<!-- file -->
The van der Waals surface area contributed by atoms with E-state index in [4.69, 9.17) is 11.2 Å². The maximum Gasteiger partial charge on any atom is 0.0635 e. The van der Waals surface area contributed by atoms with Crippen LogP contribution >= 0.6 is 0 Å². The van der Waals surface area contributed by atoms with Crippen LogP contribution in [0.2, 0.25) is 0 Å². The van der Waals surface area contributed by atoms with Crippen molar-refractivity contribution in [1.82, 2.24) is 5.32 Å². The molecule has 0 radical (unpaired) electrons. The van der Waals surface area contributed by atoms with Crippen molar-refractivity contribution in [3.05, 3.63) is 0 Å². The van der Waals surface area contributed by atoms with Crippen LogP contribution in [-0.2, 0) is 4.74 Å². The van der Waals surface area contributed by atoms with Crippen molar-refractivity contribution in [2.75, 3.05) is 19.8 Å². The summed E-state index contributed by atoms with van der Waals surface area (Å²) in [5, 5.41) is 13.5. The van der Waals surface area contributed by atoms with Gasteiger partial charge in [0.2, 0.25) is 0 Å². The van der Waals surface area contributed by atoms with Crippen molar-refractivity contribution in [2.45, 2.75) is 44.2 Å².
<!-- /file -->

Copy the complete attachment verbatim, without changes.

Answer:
The van der Waals surface area contributed by atoms with E-state index in [4.69, 9.17) is 11.2 Å². The maximum Gasteiger partial charge on any atom is 0.0635 e. The van der Waals surface area contributed by atoms with Crippen LogP contribution >= 0.6 is 0 Å². The van der Waals surface area contributed by atoms with Crippen LogP contribution in [0.2, 0.25) is 0 Å². The van der Waals surface area contributed by atoms with Crippen molar-refractivity contribution in [1.82, 2.24) is 5.32 Å². The molecule has 0 radical (unpaired) electrons. The van der Waals surface area contributed by atoms with Crippen molar-refractivity contribution in [3.05, 3.63) is 0 Å². The van der Waals surface area contributed by atoms with Crippen LogP contribution in [-0.2, 0) is 4.74 Å². The van der Waals surface area contributed by atoms with Crippen molar-refractivity contribution in [2.75, 3.05) is 19.8 Å². The summed E-state index contributed by atoms with van der Waals surface area (Å²) in [5, 5.41) is 13.5. The van der Waals surface area contributed by atoms with Gasteiger partial charge in [0.2, 0.25) is 0 Å². The van der Waals surface area contributed by atoms with Crippen molar-refractivity contribution in [2.45, 2.75) is 44.2 Å².